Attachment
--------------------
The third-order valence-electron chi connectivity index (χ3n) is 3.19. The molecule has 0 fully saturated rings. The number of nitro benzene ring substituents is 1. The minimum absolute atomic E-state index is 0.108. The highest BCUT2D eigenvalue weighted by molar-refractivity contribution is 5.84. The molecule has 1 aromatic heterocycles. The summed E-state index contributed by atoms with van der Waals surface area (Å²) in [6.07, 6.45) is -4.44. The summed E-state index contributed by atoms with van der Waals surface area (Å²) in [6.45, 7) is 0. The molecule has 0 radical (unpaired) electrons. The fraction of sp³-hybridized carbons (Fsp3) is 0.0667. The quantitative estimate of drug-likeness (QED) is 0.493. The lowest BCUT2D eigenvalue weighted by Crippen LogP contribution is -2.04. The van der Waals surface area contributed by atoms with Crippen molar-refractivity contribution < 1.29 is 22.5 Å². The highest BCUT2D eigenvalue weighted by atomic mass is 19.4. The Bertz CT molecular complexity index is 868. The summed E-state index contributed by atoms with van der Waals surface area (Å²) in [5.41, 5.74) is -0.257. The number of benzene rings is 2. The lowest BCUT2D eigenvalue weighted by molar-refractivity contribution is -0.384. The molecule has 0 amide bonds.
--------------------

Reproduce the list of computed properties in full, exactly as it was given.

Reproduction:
The third-order valence-electron chi connectivity index (χ3n) is 3.19. The molecule has 0 fully saturated rings. The number of nitro benzene ring substituents is 1. The minimum absolute atomic E-state index is 0.108. The highest BCUT2D eigenvalue weighted by molar-refractivity contribution is 5.84. The molecule has 1 aromatic heterocycles. The summed E-state index contributed by atoms with van der Waals surface area (Å²) in [6.07, 6.45) is -4.44. The summed E-state index contributed by atoms with van der Waals surface area (Å²) in [6.45, 7) is 0. The molecule has 0 radical (unpaired) electrons. The fraction of sp³-hybridized carbons (Fsp3) is 0.0667. The quantitative estimate of drug-likeness (QED) is 0.493. The lowest BCUT2D eigenvalue weighted by Crippen LogP contribution is -2.04. The van der Waals surface area contributed by atoms with Crippen molar-refractivity contribution < 1.29 is 22.5 Å². The highest BCUT2D eigenvalue weighted by atomic mass is 19.4. The Bertz CT molecular complexity index is 868. The summed E-state index contributed by atoms with van der Waals surface area (Å²) in [5.41, 5.74) is -0.257. The number of benzene rings is 2. The lowest BCUT2D eigenvalue weighted by molar-refractivity contribution is -0.384. The molecule has 0 amide bonds.